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And now young Keeldar reach'd the stream,

Above the foamy linn;
The Border lances round him gleam,

And force the warrior in.

The holly floated to the side,

And the leaf of the rowan pale ; Alas! no spell could charm the tide,

Nor the lance of Liddesdale.

Swift was the Cout o' Keeldar's course

Along the lily lee;
But home came never hound nor horse,

And never home came he.

i That no species of magic had any effect over a running stream, was a commor opinion among the vulgar, and is alluded to in Burns's admirable tale of Tam o' Shunter.

Where weeps the birch with branches green,

Without the holy ground,
Between two old grey stones is seen

The warrior's ridgy mound.

And the hunters bold, of Keeldar's train,

Within yon castle's wall,
In a deadly sleep must aye remain,

Till the ruin'd towers down fall.

Each in his hunter's garb array'd,

Each holds his bugle horn;
Their keen hounds at their feet are laid,

That ne'er shall wake the morn.

THE BLACKSMITH'S VOYAGE.

FROM “RAMBLES IN NORTHUMBERLAND."

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BOUT the middle of June 1834, a blacksmith,
deaf and dumb, who had drunk too much at a
turnip kirn, got into a small boat, near the
Heather Houses, near Bamborough castle,
Northumberland, about two o'clock in the morn-
ing, and pushed out to sea.

pushed out to sea. In a short time

he fell asleep, and the boat drifted among the Gollors, * when he was awakened, as he afterwards by signs informed his friends, from the spray dashing over his face. As it was flood tide, the boat continued to drift towards the House island, which he attempted to reach, but could not, for want of oars. He however contrived, though unacquainted with the management of a boat, to set a small sail and to reach Holy Island, where he landed in safety, though exceedingly terrified, about nine in the morning. On arriving at home, he signified to his friends, as well as he was able, the perils to which he had been exposed in his marine excursion, and gave them to understand that he would never, either drunk or sober, enter a boat again.

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To gollor, signifies to growl in a loud and threatening manner.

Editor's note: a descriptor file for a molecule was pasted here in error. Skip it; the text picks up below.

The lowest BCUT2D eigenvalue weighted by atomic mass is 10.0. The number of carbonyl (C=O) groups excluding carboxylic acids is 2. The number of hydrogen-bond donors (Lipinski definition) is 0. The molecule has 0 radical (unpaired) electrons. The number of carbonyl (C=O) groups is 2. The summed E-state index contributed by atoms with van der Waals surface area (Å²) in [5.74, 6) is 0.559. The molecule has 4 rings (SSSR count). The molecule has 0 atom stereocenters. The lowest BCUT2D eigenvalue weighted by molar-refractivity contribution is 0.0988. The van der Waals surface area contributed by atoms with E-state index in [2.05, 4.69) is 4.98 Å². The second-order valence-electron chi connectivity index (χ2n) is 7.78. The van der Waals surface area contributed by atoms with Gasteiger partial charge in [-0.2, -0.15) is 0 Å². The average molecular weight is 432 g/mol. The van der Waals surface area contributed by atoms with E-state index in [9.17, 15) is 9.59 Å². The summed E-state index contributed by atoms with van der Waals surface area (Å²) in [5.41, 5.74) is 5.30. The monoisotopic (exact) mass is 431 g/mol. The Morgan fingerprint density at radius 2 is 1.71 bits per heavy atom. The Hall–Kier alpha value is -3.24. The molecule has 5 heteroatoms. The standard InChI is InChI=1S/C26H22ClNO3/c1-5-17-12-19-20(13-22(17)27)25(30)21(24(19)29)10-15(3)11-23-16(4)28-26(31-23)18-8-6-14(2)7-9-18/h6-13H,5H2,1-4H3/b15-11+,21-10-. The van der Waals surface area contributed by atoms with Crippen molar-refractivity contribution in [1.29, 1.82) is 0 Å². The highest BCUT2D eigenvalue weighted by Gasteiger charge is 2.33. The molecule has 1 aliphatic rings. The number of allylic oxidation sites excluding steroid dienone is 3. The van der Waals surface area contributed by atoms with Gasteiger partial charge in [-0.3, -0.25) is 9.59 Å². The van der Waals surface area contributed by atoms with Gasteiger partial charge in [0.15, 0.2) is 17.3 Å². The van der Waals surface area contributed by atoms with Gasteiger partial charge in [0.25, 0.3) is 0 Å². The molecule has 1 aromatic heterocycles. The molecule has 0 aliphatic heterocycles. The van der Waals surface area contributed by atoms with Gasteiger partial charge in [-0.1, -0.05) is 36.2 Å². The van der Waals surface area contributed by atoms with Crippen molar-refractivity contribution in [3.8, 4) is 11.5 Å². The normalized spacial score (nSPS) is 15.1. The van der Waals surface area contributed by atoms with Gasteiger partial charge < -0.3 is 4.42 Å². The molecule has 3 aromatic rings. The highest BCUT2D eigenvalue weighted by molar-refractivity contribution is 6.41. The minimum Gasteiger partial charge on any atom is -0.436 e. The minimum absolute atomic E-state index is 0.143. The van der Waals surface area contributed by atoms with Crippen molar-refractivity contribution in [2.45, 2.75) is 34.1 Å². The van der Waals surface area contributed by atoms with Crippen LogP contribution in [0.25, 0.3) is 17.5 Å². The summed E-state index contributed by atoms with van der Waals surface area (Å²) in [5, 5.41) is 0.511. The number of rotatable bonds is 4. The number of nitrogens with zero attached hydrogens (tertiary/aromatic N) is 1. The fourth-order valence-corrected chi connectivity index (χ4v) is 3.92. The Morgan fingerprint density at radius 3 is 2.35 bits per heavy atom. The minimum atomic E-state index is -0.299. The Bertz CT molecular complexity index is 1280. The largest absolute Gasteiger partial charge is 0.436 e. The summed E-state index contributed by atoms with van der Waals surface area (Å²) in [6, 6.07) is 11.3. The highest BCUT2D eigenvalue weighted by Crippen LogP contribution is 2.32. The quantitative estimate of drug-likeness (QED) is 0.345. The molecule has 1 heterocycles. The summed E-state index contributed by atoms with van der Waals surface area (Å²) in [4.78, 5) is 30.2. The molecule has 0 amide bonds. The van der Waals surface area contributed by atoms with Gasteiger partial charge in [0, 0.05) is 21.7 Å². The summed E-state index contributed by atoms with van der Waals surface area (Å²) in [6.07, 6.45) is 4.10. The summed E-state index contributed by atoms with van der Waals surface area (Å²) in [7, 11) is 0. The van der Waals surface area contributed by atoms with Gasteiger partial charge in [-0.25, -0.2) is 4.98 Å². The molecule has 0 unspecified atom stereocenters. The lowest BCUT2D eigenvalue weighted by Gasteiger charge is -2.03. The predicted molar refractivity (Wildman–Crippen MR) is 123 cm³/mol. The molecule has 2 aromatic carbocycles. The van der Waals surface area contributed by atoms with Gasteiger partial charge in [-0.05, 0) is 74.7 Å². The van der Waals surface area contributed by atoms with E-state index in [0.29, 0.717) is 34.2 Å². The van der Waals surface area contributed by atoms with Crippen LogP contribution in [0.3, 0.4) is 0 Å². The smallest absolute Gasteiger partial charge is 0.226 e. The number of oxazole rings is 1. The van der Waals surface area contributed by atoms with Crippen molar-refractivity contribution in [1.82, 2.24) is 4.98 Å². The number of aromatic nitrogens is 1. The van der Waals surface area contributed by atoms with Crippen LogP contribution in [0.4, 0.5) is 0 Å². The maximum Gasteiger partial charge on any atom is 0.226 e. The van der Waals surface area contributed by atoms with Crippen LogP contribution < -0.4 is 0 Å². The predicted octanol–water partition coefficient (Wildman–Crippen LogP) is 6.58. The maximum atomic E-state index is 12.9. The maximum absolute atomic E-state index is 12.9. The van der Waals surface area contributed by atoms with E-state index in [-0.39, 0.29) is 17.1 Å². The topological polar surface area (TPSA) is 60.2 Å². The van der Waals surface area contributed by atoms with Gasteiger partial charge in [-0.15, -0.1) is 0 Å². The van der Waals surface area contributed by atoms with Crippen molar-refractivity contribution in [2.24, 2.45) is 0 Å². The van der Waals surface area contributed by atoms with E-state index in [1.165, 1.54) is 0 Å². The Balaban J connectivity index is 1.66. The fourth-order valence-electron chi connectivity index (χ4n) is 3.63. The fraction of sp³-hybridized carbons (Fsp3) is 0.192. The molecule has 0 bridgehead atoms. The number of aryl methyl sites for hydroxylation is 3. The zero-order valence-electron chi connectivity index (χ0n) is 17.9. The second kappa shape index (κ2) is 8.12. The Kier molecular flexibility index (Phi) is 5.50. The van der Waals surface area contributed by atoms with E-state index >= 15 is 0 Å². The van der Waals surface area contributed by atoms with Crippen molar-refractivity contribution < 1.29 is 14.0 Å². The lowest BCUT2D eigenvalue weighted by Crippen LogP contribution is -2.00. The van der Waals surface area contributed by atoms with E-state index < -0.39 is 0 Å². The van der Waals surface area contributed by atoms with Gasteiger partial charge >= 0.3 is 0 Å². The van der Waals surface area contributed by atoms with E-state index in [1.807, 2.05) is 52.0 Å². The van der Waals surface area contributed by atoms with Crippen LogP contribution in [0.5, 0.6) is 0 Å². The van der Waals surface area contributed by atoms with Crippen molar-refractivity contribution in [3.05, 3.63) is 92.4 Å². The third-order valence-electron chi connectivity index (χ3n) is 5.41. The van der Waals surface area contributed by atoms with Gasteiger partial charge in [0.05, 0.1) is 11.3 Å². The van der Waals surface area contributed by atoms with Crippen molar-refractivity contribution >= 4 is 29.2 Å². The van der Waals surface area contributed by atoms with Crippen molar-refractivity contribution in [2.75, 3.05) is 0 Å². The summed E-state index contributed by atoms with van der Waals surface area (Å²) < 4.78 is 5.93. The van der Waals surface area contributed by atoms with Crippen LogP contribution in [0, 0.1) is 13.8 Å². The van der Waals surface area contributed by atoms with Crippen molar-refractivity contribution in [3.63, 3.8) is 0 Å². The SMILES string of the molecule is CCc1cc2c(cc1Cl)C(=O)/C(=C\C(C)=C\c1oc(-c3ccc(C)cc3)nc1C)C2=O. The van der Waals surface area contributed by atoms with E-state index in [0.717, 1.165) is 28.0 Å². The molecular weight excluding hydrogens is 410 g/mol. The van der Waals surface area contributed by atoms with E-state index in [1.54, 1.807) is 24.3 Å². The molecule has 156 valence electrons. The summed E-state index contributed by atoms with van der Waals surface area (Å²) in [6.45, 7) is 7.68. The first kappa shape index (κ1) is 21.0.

EXCISEMEN AND SMUGGLERS.

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HROUGHOUT the close of the last and the beginning of the present century; the Borders presented an admirable field for the exertion of those who made no scruple to defraud the crown of some slight portion of its revenue. Salt and especially whiskey were commodities which yielded the smuggler most ample remuneration : they were purchased in

Scotland, and conveyed into and sold in England; and the names of those who vended them, amongst whom Willie Robson, alias Turkey Wull, Jamie Bonnar and Jamie Waugh hold a prominent position, are still well remembered amongst our north-country peasantry. Boomer was, also, in these days, noted for the quantities of Holland gin landed there by foreign vessels; and hence it was conveyed all over the interior of the country. Many were the scrapes and difficulties encountered by the contraband traders; yet as they became general favourites with the public, not a few were fortunate enough to elude, for a considerable time, the vigilance of the excise officers. The latter class, again, were, with the people, objects of odium; and though that feeling might so far be concealed by plausibility, it was ever severe in proportion to the strictness with whch the officer performed his duty. Moreover, the mass of the people were no strangers to the weight of taxes which the legislature had imposed upon them: and they considered it more in the light of equity than wrong to supply their wants at the readiest and cheapest market. The excellence too of the whiskey manufactured in Scotland was a powerful recommendation in its favour-so much so that not unfrequently it gained admittance into almost every gentlemen's house in Northumberland. The late Mr. Ellis of Otterburne, honest man, who, to do him justice, was no niggard of a good glass, possessed it often of capital quality; and it is yet fresh in the memory of some individuals that, on one occasion, two cart loads were conveyed down Redesdale for the express use of the chief magistrate of one of the principal towns in the north of England.